September 27th, 2010 12:21 PM by Lehel S.
Buffett talked about the economy and his Berkshire Hathaway Inc. businesses in an interview that aired Thursday on CNBC.
Buffett's assessment of the economy contradicts the view of experts who announced this week that the recession officially ended in June 2009. But Buffett says he uses a commonsense standard to evaluate the economy.
"On any commonsense definition, the average American is below where he was before, or his family, in terms of real income, GDP," (gross domestic product) Buffett said on CNBC. "We're still in a recession. And we're not gonna be out of it for awhile, but we will get out of it."
In early 2008, Buffett was also one of the first to declare that a recession had begun based on his straightforward standard that most Americans were doing worse than they had before.
The technical definition of a recession most economists use is two consecutive quarters of negative growth in the nation's gross domestic product.
Buffett did not immediately respond to a request for an interview Thursday.
Buffett gets insight into the health of the economy through the performance of Berkshire's subsidiaries. Buffett's Omaha-based company owns clothing, insurance, railroad, furniture, utility, jewelry and corporate jet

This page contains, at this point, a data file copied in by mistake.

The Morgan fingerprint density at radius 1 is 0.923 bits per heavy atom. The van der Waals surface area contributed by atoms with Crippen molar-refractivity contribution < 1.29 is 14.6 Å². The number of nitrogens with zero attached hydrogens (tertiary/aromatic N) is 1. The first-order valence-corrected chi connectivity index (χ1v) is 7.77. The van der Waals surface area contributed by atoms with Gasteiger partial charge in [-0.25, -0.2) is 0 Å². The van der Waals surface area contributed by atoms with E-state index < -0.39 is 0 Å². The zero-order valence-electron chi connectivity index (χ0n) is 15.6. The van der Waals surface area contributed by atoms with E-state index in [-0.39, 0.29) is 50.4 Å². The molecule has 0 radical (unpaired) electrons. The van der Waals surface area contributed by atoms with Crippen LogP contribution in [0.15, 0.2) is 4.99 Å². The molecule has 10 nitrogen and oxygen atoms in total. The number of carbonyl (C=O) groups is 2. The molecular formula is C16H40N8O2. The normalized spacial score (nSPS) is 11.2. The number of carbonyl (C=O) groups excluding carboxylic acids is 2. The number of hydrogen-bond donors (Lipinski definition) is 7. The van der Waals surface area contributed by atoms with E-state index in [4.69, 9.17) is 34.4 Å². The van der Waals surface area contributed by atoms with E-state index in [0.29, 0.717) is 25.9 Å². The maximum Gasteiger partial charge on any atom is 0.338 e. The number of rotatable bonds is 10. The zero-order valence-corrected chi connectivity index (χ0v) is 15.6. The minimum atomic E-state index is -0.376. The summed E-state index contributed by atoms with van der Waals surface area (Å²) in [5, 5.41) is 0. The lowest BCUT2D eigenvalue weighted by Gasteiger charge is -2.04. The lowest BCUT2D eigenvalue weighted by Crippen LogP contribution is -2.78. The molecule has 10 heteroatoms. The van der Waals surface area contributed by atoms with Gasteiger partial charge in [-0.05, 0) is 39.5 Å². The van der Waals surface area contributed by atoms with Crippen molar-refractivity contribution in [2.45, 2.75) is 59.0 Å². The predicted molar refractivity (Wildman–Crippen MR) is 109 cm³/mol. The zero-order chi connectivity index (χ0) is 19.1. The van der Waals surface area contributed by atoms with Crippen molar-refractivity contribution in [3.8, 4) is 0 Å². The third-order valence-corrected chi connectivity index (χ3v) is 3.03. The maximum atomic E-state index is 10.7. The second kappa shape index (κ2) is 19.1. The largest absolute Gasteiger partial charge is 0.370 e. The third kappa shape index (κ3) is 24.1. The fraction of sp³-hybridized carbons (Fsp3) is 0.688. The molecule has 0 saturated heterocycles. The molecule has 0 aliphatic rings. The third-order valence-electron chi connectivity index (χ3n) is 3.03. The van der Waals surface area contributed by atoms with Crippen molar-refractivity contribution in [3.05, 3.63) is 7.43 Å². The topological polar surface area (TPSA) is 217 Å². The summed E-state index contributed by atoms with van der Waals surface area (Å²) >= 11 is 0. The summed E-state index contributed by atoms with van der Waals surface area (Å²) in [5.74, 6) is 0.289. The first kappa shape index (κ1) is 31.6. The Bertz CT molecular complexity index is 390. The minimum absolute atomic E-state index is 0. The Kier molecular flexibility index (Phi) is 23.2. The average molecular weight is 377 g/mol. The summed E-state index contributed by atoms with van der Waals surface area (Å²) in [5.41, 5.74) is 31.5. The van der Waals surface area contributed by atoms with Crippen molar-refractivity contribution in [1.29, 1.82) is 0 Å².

Buffett said Berkshire's businesses are improving but at a slow rate. He said Berkshire's Burlington Northern Santa Fe railroad, for instance, is probably doing better than many U.S. businesses, and it's only about 61 percent of the way back to its peak shipping volumes from the bottom of the recession.
And Berkshire's Shaw Carpet used to sell about 13 million yards of carpet a week. Buffett said that fell to about 7 million yards during the recession, so Shaw eliminated 6,500 jobs. Buffett said Shaw won't start hiring back until the business gets back to selling at least 10 million yards a week, and so far it's only selling about 9 million yards a week.
Buffett said he believes the U.S. economy will recover in time as all the government's efforts to stimulate activity combine with the regenerative capacity of American capitalism. He said the government is running a federal deficit equal to 9 percent of the nation's gross domestic product, which is providing quite a lot of stimulus.
"It doesn't depend on calling it the stimulus bill to be stimulating. I mean, if the government is spending $3 for every $2 it takes in, that is, that is fiscal stimulus," Buffett said.